Type-3 and type-1 wild polioviruses both caused cases during the outbreak, but the former predominated; type 3 was detected in 42 (52%) of 81 cases; and type 1 in 10 (12%). The 1999 Angola type-3 wild poliovirus genotype had not been previously identified in Africa. We suspect that this virus was circulating for many years undetected in Angola and the Democratic Republic of the Congo prior to the outbreak, reflecting the poor poliovirus surveillance in those two countries.

The type-1 wild polioviruses found during the outbreak were very similar to the other type-1 viruses found in Angola during 1994–98. The similarity between type-1 wild virus isolated in Luanda in 1994, viruses isolated in Moxico Province in 1996 and 1998, the presumed Angolan viruses that caused the poliomyelitis outbreaks in Namibia in 1993 and 1994–95 (6) and the type-1 viruses isolated in Luanda, Bengo, and Benguela Provinces in 1999 shows that this type-1 virus has a wide range and has continued to survive for many years in Angola despite several NIDs.

During the 1999 NIDs, one-third of districts could not be reached with supplemental immunization rounds. Clearly, the low coverage could jeopardize the drive to eradicate poliomyelitis in Angola. The discussions held in the United Nations Security Council in August 1999 about Angola and gaining access to the missed districts are an excellent first step. Because of the low routine coverage, multiple rounds of mass campaigns reaching every district will be necessary to eradicate poliomyelitis in Angola and permit global poliomyelitis eradication by the end of the year 2000. To keep the number of supplemental OPV rounds necessary to achieve eradication in Angola to a minimum, supplemental round coverage in every district must reach at least 80%. House-to-house immunization is likely to be the best method to assure high coverage.

Surveillance may be the most difficult poliomyelitis eradication activity to conduct successfully since, unlike the time-limited mass campaign rounds, surveillance requires constant access to all districts in the whole country for up to 5 years. It is unlikely that the Global Poliomyelitis Eradication Certification Commission would certify eradication globally unless it could be certain that all districts had been reached with immunization and surveillance and that no wild poliovirus still exists in Angola.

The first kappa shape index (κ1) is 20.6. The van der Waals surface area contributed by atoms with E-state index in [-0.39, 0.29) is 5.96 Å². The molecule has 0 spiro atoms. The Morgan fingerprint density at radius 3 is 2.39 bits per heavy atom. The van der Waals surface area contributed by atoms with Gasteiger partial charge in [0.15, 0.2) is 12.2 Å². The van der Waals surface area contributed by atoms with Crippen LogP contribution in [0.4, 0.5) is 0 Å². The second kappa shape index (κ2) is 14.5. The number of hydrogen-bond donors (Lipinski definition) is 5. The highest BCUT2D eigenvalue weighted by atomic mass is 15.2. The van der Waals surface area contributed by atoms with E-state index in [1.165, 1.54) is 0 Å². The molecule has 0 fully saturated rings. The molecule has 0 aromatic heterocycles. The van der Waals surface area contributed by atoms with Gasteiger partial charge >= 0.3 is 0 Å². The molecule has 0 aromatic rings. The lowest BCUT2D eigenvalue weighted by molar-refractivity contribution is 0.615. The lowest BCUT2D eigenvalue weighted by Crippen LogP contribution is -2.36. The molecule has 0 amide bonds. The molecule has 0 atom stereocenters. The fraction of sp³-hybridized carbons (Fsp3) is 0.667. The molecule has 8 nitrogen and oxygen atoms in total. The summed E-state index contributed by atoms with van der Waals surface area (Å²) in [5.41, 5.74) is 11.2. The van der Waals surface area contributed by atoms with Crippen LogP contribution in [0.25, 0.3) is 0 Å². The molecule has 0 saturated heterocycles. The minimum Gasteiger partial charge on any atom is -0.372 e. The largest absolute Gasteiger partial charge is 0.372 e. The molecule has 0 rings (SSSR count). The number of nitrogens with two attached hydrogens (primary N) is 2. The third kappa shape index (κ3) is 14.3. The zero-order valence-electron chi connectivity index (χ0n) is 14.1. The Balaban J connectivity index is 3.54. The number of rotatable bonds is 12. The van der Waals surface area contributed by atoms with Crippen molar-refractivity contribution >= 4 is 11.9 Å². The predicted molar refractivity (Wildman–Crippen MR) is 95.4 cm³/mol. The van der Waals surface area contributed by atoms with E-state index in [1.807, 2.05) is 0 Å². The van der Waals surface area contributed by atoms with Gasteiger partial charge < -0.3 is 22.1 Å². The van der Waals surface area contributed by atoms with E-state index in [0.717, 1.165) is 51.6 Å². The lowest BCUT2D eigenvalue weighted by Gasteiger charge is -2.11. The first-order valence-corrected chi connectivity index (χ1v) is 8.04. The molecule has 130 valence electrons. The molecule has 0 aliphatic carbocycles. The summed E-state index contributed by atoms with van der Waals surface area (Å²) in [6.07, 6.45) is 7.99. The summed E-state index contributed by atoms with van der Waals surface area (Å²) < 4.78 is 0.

To achieve poliomyelitis eradication in Angola, high-quality AFP surveillance and supplementary immunization rounds will also be needed in the neighbouring Democratic Republic of the Congo. During this outbreak, type-3 wild poliovirus was isolated on both sides of that country’s Bas Congo Province in the Angolan Provinces of Cabinda and Bengo. It is therefore likely that type-3 wild virus is continuing to circulate undetected in Bas Congo Province.

The post-outbreak period provides an opportunity to eliminate poliomyelitis while population immunity is high and people are sensitized to the risk of paralytic poliomyelitis. For example, China eradicated poliomyelitis with two years of nationwide supplemental immunization in the aftermath of a major poliomyelitis outbreak with 10 000 paralytic cases (7).



The largest poliomyelitis outbreak ever recorded in Africa was associated with high numbers of poorly vaccinated, displaced persons fleeing civil conflict who had congregated in a big city where routine immunization coverage was low. Health officials managing such emergencies must consider steps to avoid extensive poliomyelitis outbreaks in these situations. Angola, with its civil conflict, and countries in a similar situation, like the Democratic Republic of the Congo, threaten global poliomyelitis eradication unless access to all districts continuously for AFP surveillance and intermittently for supplemental OPV immunization rounds can be swiftly guaranteed.



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4. Kew O Met al. In: Kurstak E et al., eds. Applied virology research, vol. 2. New York, Plenum Press, 1991: 199–221.         

5. Adamo C et al. Epidemiological data on burn injuries in Angola: a retrospective study on 7230 patients. Burns, 1995, 21: 536–538.        

6. Biellik R et al. Polio outbreaks in Namibia, 1993–1995: lessons learned. Journal of Infectious Diseases, 1997, 175 (Suppl. 1): S30–S36.         

7. Wang K-A et al. Status of the eradication of indigenous wild poliomyelitis in the People’s Republic of China. Journal of Infectious Diseases, 1997, 175 (Suppl. 1): S105–S112.        



Integrated Disease Surveillance, World Health Organization, WHO Regional Office for Africa
Harare, Zimbabwe

World Health Organization Genebra - Genebra - Switzerland